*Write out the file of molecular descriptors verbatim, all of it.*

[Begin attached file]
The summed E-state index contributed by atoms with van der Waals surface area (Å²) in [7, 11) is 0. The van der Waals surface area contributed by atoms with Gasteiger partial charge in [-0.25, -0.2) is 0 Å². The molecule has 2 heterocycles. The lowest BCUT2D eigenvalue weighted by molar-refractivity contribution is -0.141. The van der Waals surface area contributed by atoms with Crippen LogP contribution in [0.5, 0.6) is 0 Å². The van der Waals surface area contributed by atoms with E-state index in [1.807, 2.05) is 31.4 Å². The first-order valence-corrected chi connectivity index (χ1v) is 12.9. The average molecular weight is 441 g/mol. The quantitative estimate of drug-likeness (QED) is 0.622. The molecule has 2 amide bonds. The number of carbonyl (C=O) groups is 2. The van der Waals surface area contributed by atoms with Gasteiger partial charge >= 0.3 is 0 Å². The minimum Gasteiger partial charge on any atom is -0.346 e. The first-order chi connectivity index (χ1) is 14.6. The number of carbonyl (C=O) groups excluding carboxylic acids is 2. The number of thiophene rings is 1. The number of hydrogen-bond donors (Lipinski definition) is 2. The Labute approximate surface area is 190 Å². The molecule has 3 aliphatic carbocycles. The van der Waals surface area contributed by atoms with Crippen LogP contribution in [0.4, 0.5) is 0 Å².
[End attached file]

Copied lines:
The summed E-state index contributed by atoms with van der Waals surface area (Å²) in [7, 11) is 0. The van der Waals surface area contributed by atoms with Gasteiger partial charge in [-0.25, -0.2) is 0 Å². The molecule has 2 heterocycles. The lowest BCUT2D eigenvalue weighted by molar-refractivity contribution is -0.141. The van der Waals surface area contributed by atoms with Crippen LogP contribution in [0.5, 0.6) is 0 Å². The van der Waals surface area contributed by atoms with E-state index in [1.807, 2.05) is 31.4 Å². The first-order valence-corrected chi connectivity index (χ1v) is 12.9. The average molecular weight is 441 g/mol. The quantitative estimate of drug-likeness (QED) is 0.622. The molecule has 2 amide bonds. The number of carbonyl (C=O) groups is 2. The van der Waals surface area contributed by atoms with Gasteiger partial charge >= 0.3 is 0 Å². The minimum Gasteiger partial charge on any atom is -0.346 e. The first-order chi connectivity index (χ1) is 14.6. The number of carbonyl (C=O) groups excluding carboxylic acids is 2. The number of thiophene rings is 1. The number of hydrogen-bond donors (Lipinski definition) is 2. The Labute approximate surface area is 190 Å². The molecule has 3 aliphatic carbocycles. The van der Waals surface area contributed by atoms with Crippen LogP contribution in [0.4, 0.5) is 0 Å².